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Light The World Giving Machine brings spirit of interfaith giving to Rockefeller Center and you can participate

Participating agencies, including Catholic Charities New York, unveil this year's Giving Machines at Rockefeller Center. Photo: Catholic Charities New York

Two winter scarves: $15. A pair of gloves: $5. Two basketballs: $60. A day at Yankee Stadium: $150. A Metrocard: $32. Also included are a Passover meal for two: $36 and a laptop $250.

Some of the Giving Machine items avilable for donation. Photo: Catholic Charities New York

It’s an extensive Christmas and Holiday shopping list contained in the vending machines located across the street from the Rockefeller Center Christmas Tree and skating rink, near NBC Today Show Studio 1A, next to the Free People clothing store located at 10 West 49th street.

Rockefeller Center Giving Machines Location

The items are part of the #LightTheWorld Giving Machine project, providing shoppers an opportunity to send holiday cheer beyond their immediate family and friends by reaching the needy. The program has been sponsored by the Latter-day Saints since 2017. Catholic Charities of New York has been involved with the project since the first machines appeared in New York City, three years ago.

Beneficiaries are interfaith and ecumenical, including the New York Board of Rabbis, Catholic Charities of New York, UNICEF and the Actor’s Fund, among other agencies. Shoppers can select gifts, pay for them via credit card, and come away knowing that they have done something good for someone local and for someone around the world.

The project was launched Nov. 30 with a ceremony featuring speakers from charitable agencies. The program, said Elder David Buckner of the Latter Day Saints, allows those of all faiths to reach across the city and the world from the heart of New York’s Christmas shopping and entertainment center.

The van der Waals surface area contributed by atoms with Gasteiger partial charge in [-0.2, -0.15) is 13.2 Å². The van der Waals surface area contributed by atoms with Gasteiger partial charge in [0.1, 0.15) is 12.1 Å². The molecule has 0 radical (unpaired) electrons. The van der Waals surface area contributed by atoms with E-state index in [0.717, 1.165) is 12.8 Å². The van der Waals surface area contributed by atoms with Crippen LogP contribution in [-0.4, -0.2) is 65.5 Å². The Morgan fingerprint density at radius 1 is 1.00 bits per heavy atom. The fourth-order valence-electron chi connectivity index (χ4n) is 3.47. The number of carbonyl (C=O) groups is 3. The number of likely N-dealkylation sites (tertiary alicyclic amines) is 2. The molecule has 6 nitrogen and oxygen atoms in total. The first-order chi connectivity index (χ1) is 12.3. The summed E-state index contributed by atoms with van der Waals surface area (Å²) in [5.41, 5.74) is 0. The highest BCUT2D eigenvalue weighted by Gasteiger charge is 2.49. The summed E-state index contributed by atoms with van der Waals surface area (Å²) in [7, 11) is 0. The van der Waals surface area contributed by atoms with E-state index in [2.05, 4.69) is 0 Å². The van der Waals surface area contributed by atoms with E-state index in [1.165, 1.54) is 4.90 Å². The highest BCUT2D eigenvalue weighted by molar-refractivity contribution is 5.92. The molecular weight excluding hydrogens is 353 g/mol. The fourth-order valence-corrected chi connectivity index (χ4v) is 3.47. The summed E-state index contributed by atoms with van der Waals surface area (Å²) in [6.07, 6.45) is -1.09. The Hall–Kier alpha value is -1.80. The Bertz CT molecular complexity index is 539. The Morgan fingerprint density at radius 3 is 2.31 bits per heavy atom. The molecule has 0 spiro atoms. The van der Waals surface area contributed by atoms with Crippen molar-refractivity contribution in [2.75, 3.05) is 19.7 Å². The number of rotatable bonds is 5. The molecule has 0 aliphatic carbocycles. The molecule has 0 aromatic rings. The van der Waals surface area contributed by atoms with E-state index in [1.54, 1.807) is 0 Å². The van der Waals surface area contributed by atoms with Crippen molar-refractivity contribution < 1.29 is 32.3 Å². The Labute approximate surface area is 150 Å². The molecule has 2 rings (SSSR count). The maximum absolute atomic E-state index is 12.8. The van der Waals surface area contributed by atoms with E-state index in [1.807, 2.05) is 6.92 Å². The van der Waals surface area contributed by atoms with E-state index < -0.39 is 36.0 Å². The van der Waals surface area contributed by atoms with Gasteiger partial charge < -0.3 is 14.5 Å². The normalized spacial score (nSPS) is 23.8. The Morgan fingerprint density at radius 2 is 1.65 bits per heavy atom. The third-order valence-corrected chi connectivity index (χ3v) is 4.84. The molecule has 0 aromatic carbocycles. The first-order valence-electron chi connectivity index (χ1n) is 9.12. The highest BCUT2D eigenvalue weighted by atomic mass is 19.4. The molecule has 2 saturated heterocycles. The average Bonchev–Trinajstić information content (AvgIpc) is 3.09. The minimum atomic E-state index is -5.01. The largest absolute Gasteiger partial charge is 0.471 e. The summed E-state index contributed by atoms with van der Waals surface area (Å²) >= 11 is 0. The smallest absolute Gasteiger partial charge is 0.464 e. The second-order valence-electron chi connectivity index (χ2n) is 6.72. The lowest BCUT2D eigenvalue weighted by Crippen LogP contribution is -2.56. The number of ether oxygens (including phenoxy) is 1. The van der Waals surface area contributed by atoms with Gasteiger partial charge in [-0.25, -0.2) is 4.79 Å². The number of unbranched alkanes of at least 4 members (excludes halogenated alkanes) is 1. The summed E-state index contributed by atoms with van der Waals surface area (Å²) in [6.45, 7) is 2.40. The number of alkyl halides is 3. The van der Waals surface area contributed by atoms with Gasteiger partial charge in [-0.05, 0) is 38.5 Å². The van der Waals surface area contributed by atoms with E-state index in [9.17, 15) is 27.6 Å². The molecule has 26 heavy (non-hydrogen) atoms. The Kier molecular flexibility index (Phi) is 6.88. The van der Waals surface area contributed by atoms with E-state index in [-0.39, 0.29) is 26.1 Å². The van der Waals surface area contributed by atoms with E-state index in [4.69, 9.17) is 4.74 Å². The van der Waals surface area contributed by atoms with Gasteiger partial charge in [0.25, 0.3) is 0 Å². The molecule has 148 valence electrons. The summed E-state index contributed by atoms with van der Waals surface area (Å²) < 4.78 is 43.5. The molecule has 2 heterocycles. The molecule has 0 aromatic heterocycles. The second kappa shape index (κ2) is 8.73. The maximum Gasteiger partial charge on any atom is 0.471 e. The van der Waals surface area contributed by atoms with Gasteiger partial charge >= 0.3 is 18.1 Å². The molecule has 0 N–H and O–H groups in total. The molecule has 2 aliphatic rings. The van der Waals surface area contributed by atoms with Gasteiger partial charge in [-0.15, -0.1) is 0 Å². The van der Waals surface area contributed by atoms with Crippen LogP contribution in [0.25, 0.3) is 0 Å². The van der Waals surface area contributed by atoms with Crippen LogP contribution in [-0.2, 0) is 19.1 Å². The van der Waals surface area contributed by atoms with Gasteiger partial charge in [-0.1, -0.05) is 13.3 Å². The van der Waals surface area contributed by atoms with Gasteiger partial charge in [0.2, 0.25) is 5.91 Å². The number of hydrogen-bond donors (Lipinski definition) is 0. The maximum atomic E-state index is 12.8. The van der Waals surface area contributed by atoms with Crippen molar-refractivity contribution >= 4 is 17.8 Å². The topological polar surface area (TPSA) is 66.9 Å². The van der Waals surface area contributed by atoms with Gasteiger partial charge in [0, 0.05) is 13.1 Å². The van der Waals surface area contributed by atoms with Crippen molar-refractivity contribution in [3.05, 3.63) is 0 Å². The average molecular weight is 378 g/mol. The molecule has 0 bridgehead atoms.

Each item has a special purpose, noted Msgr. Kevin Sullivan, executive director of Catholic Charities. A metro card provides transportation for a newly-hired worker; paid-for-meals recognize that “food is a basic human right,” and basketballs can help youth at Catholic Charities’ agencies experience how “the human spirit needs to play and recreate.”

Rabbi Joseph Potasnik of the New York Board of Rabbis emphasized the interfaith dimension of the project. Each faith provides a light of charity, with none diminishing the other, he said.

“Let’s bring a lot more illumination into a world that needs us,” said the rabbi.

Broadway actor Brian Stokes Mitchell, chairman of the board for the Actors Fund, described the needs of an industry still recovering from Covid, in which actors and behind-the-scenes crew members suffered unemployment as Broadway lights dimmed.

 “We were one of the first industries to go down because of COVID 20 months ago, and we are among the slowest to return right now,” Mitchell explained. “People have lost their health insurance, and these Giving Machines are going to help out those performers, those artists,” he said.

The Mariano Rivera Foundation will use the funds to pay for poor children to attend a Yankees game with the Hall of Fame pitcher, noted Lisa Vega, executive director for the foundation.

Global charities benefiting from the campaign include CARE, Church World Service, USA for UNHCR – the UN Refugee Agency, UNICEF and WaterAid.

The Giving Machine at Rockefeller Center will be available through New Year’s Day.